I know this is way out off base from my usual topic, but, seeing as I used to be obsessed with being an astronaut when I grew up (all the way until I took my first physics class in college and *hated* the teacher and couldn’t understand the any of the teaching assistants)… bear with me.
A recent New York Times article (published 1/30/11) titled “Gazing Afar for Other Earths, and Other Beings” caught my eye and has reignited my imagination. We don’t hear much about space exploration these days. Sure, NASA issues the periodic press release, and when a major milestone passes (such as the January 26 anniversary of the Challenger tragedy) we pause for a few moments to say a prayer and reflect on how far we’ve come since.
I’ve already admitted elsewhere on this blog to my infatuation with the movie “Contact”. I’ve always dreamed about visiting other solar systems, being a pioneer for humans… I used to write stories as a girl, a la Ray Bradbury*, about exploring new planets. I’d even record myself, reading the stories aloud while cranking a little music box for my eerie background music. Man, what I wouldn’t give to get one of those tapes back.
[See, proof that even as a girl I wanted to be a writer!]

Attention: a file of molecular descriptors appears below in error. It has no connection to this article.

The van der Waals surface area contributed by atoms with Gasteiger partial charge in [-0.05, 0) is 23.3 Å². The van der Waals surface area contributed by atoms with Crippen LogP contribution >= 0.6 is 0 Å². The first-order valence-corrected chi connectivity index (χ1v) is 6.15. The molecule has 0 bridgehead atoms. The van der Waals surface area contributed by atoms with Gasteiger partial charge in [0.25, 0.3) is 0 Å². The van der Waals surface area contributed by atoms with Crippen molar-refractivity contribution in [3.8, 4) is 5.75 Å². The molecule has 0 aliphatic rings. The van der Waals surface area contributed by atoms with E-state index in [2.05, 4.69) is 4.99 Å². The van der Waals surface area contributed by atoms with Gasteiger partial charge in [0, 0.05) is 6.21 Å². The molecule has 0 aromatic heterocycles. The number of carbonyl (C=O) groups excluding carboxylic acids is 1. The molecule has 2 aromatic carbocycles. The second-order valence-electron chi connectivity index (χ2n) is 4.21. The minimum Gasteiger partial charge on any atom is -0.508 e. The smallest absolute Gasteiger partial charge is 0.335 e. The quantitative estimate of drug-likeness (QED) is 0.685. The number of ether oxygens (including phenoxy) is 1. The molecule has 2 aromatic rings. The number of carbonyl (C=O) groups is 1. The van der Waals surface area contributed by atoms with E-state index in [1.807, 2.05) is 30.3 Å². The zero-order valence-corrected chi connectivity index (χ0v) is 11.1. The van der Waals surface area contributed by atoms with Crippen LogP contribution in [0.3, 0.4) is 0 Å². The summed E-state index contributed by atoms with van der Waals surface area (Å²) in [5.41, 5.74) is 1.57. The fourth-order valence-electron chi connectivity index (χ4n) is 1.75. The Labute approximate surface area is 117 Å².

… back to my point … ??? … ah, yes …
Naturally I was thrilled when I ran across this article. Here’s a man who, years after he should have headed out in an RV to tour our national parks (*cough* before they’re all gone *cough*), is still working his tail off to offer solid statistical evidence of inhabitable planets and systems within our reach. Sorta.
And let’s face it. If we’re advanced enough to blow ourselves up, shouldn’t we also at least be thinking about getting ourselves off of Earth first? Unless we’re on a suicide mission.
If we’re advanced enough to dictate to others how they should live their lives or take care of their bodies, then shouldn’t we take responsibility, too, for how we’re treating this planet?
Okay. Enough soap boxing.
One of my favorite passages from this article:
“This is more than just an intellectual exercise, scientists say. Traditional religious images of ourselves as God’s creatures, or even of God, could be in for a rough time if we ever discover pond scum living by completely alien chemical rules on some moon or planet, let alone the Borg — the alien race ruled by a collective mind on “Star Trek” — inhabiting some distant realm.
“Moreover, as astronomers keep reminding us, humanity will eventually lose Earth as its home, whether because of global warming or the ultimate plague or a killer asteroid or the Sun’s inevitable demise. Before then, if we want the universe to remember us or even know we were here, we need to get away.”
I like to think of myself as pretty open-minded, but finding out we’re not alone in the universe would be a soul-shaking revelation. Mind boggling. Earth-shattering and head-rolling and terrifying and life-upside-down-flipping.
And yet, how fantastic!
What would you do if you found out we weren’t the only God-made beings in existence?
* My favorite Bradbury story was “Dark They Were, and Golden Eyed“.